Q. My dog got too close to a skunk yesterday, and now he’s not fit to come in the house. I’ve given him three baths, but he still smells terrible. Do you have any recommendations?

A. A few years ago, a reader sent us this suggestion from Chemical and Engineering News: “Mix one quart of 3-percent hydrogen peroxide (from your pharmacy) with one quarter cup of baking soda and one teaspoon of liquid soap. Soak the pooch in water and scrub with the mixture, then rinse in warm water.” Check with your vet first to make sure this solution is safe for your dog, and be sure to keep it out of his eyes.

Q. When I was in Europe last month, I caught a cold and developed an awful cough. Luckily, a German pharmacist understood my sign language and sold me a miracle cure that cleared it up in a few days.

The medicine is Makatussin and it contains “Thymianfluidextrakt” and “Sternanisol.” It comes as drops to be put on a sugar cube or in tea. It worked so much better than the Robitussin DM I usually use that I would like to find something similar here. Is there a medicine like it?

A. Makatussin contains extract of thyme and star anise oil. The German government has approved both herbs for colds and coughs.

We know of no similar medicine available in the U.S. You could, however, make yourself a tea with thyme leaves, approximately one half teaspoon per cup, and a piece of star anise. You can buy this spice where Chinese groceries are sold.

We are sending you our Guide to Cold Remedies, which offers other natural approaches for treating colds and coughs. Anyone who would like a copy, please send $2 in check or money order with a long (no. 10) stamped, self-addressed envelope: Graedons’ People’s Pharmacy, No. Q-20, P. O. Box 52027, Durham, NC 27717-2027.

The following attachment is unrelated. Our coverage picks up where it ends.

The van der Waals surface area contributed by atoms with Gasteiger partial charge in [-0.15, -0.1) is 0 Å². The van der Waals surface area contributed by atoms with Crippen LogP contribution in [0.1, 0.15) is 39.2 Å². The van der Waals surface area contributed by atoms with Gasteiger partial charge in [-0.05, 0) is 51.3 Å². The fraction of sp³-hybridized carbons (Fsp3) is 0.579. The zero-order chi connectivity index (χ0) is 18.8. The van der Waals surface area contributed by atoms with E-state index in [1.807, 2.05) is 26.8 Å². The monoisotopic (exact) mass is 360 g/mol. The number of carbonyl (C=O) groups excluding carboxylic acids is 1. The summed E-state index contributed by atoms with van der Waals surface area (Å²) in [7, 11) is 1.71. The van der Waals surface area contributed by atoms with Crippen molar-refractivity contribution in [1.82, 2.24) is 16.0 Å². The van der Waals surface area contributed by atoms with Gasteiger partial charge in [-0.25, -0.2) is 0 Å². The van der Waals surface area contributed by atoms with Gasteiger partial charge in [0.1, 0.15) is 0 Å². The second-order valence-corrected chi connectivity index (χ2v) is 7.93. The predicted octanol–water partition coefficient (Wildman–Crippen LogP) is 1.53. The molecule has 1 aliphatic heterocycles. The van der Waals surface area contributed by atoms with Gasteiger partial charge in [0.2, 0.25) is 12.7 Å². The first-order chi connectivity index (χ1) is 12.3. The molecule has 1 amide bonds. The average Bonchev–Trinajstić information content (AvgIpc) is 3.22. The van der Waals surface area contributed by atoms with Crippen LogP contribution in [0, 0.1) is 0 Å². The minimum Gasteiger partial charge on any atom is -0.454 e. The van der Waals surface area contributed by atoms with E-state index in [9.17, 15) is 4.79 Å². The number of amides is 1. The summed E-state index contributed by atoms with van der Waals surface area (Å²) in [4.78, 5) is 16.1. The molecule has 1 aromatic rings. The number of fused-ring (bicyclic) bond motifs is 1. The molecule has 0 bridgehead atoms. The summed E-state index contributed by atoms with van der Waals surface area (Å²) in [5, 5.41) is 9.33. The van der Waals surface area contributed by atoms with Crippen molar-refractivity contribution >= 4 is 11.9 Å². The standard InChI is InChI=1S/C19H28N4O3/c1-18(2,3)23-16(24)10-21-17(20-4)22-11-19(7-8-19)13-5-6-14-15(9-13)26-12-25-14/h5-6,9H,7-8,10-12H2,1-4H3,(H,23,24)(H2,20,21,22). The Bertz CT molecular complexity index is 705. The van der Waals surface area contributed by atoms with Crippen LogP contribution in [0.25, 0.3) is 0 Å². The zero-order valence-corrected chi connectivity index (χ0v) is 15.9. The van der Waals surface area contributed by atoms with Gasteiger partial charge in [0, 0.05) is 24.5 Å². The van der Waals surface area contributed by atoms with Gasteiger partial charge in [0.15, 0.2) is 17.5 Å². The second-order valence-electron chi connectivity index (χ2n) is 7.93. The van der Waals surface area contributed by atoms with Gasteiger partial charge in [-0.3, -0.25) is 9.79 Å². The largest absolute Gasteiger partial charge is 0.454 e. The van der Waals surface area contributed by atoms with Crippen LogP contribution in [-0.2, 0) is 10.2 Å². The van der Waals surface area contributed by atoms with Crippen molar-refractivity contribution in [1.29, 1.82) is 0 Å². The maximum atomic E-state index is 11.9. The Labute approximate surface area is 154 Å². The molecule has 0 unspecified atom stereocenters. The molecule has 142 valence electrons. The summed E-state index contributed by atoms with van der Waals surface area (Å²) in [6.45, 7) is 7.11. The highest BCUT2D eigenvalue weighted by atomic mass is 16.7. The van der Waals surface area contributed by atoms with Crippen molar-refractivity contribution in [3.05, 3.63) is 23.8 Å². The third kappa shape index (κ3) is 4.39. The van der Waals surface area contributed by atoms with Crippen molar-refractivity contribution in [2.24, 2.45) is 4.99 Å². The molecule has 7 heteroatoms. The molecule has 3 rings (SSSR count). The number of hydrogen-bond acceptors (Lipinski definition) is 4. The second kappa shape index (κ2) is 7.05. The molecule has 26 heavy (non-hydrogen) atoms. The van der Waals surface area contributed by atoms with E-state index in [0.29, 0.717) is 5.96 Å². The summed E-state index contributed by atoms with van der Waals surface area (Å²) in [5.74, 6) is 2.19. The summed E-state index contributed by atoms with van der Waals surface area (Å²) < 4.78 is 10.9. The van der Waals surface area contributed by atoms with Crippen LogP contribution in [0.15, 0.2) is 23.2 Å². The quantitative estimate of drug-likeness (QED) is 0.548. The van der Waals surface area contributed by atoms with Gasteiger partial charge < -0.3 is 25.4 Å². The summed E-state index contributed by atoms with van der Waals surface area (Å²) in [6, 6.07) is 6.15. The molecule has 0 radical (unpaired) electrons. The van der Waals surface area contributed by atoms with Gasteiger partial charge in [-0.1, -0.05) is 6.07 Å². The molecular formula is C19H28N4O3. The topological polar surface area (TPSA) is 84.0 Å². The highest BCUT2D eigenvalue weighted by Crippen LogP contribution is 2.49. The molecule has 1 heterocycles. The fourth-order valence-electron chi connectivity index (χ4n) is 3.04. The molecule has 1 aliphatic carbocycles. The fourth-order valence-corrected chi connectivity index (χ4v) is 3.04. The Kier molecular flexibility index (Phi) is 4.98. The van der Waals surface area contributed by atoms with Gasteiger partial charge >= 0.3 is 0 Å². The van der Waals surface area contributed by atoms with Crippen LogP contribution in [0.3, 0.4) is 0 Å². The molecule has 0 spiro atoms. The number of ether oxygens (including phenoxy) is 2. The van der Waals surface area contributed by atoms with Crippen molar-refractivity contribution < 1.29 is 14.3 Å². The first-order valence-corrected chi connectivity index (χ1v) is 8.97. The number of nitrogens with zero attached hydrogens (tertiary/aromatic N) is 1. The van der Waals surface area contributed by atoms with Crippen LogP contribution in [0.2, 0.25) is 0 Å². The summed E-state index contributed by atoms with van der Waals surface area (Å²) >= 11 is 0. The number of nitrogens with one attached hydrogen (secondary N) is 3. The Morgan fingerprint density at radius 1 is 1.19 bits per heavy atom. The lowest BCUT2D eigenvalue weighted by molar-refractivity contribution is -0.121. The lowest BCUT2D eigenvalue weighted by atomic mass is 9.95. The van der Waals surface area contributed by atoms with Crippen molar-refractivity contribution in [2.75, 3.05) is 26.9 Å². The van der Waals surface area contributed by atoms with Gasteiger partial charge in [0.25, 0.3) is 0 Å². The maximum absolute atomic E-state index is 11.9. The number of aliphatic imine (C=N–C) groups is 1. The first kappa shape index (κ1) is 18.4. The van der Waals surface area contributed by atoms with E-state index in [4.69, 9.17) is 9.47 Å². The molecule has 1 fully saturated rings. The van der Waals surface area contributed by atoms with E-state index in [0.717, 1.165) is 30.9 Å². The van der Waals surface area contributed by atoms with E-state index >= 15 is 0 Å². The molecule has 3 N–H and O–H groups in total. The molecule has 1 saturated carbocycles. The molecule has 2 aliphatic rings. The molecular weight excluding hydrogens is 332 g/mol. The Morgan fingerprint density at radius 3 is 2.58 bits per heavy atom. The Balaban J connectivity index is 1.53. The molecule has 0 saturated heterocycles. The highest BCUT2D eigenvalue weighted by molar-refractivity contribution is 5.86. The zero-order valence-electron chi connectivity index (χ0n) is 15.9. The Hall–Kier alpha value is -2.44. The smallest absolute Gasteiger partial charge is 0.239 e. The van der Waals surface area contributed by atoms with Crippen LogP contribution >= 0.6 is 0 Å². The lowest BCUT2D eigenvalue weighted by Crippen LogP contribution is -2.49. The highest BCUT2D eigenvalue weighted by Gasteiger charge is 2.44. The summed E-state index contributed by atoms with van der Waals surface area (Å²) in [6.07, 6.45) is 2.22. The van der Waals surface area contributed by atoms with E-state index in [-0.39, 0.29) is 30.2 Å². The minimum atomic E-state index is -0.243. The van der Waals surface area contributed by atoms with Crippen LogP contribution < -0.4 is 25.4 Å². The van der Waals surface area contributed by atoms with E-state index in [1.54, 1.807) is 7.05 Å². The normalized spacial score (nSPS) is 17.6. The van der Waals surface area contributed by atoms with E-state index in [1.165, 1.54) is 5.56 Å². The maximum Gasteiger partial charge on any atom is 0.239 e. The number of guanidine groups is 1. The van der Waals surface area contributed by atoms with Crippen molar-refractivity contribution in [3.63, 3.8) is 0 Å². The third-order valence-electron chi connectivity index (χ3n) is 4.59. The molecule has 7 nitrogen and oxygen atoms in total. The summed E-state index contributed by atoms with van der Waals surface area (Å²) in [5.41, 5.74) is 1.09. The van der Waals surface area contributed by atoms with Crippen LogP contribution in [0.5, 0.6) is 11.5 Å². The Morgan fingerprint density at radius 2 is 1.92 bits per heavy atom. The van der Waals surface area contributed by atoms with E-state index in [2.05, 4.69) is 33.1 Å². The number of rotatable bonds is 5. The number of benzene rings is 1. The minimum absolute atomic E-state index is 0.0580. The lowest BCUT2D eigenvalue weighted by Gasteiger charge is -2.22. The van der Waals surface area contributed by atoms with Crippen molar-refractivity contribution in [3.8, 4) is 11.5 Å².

Q. I was intrigued to read that stinging nettle can be used for allergies and enlarged prostate. I do not suffer from those conditions, but years ago we carefully picked wild stinging nettles with clippers, dropping the nettles into a large paper sack. Once home, we dumped them into a sink full of cold water and then cooked them. Believe me, they tasted much better than spinach!

A. When stinging nettles contact the skin, their tiny hairs cause acute pain, redness and irritation. For many centuries people have eaten nettles as a vegetable as well as using them for medicine. Once cooked, they no longer sting and people find them very tasty. Stinging nettles are also used to treat arthritis, bladder infections and kidney stones.

Q. I’ve been told that drinking a tablespoon of cod liver oil in a half cup of milk upon arising will do away with arthritis pain. I am an insulin-dependent diabetic and have so much pain when I get up I can hardly stand it. Would this remedy be harmful?

A. Regular use of cod liver oil has been associated with weakening of the bones. That is because of the high dose of vitamin A it contains. Studies of Scandinavian women who consume cod liver oil show a higher rate of osteoporosis.

Purified fish oil avoids this problem. Because it is high in omega-3 fatty acids which have anti-inflammatory activity, fish oil might help with your arthritis without weakening your bones. A recent study suggests that it may interfere with glucose control, so be sure to monitor your blood sugar closely.

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